It also did not come from a fantasy creature. I am sad to say that The Willits News recently printed an account of a "b--foot" sighting, written by one of their paid staff "reporters". This is at least the second time this year they have run a story that details someone being taken in by a hoax, and writing it as if the hoax were true, without any sensible research or quotes. I don't fault the people who were fooled, I fault the paper for printing it. If they feel compelled to "entertain" us with this nonsense, they should provide a separately formatted column for such things.
If you find this blog post by Googling b--foot, and feel an impulse to give me descriptions and links of "proof", or to pile on with links to disputations, don't do it. Your speech is not constitutionally protected here, and I will be swift to nuke any such time-wasting commentary. I'm even tired of seeing myself talk about this. Go instead to The Willits News website and comment on their story. That's what you were looking for in the first place. There's a long discussion going on over there, and it has vastly greater numbers of readers than this blog. This picture, above, just shows evidence of a painful moment for the backside of a horse.
On a brighter note, there are some shots of country scenery, photographed at the same spot, on my Overflow blog.
Sunday, November 9, 2008
The shop with two names, Cat's Meow/Trillium, keeps its banner, encouraging locally focused economics, up all year. A large portion of us own one of their "Willits" T-shirts, as displayed in the picture above. Mine's a nice, milk chocolate brown.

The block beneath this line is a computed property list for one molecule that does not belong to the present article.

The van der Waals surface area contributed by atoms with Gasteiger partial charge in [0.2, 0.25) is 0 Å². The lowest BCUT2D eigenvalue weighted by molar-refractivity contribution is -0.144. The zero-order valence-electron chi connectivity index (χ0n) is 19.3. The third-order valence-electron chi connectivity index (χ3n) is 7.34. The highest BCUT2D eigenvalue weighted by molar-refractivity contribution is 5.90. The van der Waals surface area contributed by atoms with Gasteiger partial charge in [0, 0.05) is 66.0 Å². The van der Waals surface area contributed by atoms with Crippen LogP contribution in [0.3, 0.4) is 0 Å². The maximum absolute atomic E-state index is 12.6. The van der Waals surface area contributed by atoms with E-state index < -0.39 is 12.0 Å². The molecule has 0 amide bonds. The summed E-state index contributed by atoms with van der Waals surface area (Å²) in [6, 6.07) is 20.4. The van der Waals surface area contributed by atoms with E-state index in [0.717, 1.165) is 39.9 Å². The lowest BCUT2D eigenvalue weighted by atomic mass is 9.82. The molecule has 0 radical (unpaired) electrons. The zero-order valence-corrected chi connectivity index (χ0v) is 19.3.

Colors have meaning and history all their own in different cultures. For a long time, red was the symbol of communism and labor and extreme leftist politics. But when Reagan became president, it was known that his wife's favorite color was red, and she used it in decorating and clothing. All through the 80s, it was fashionable for men to wear red ties with their business suits. Then the news agencies started using red to designate Republican victories on maps of the states of the US, during political campaigns. And because the US flag colors are red, white, and blue, the states favoring Democrats were colored blue, where not too many decades ago the liberals would have been pejoratively called "reds" or "pinkos" in keeping with the Communist use of the color.
Anyway, the red star on these shirts seems to impart more of an Old West feeling than any sympathy with Old Communism. It's more likely that, when I wear mine, I should have to explain that, 'No, really, I'm a Liberal!' The world keeps spinning.
Saturday, November 8, 2008
I've never been one for much hanging out at bars and pubs, but the night after the election I ventured over to Shanachie's. I was able to get the last serving of sparkling wine, since they had depleted their supply in the celebrations the night before, and could chat with some friendly people. The WiFi connection is available until 8pm, so this pair enjoyed a pitcher of beer along with their web surfing on the quieter side of the room.
Friday, November 7, 2008
A sharp-shinned hawk waited out a cool, light rain storm while overlooking the Gordon Logan Recreation Park a couple of days ago. I did not know Mr. Logan, but he is remembered as a great leader and mentor who could spot people's talents, and could make many an idle speculation on the part of others turn into completed and tangible assets for the City of Willits. He did not live to see the completion of these community sports fields, but he had everything to do with making them happen.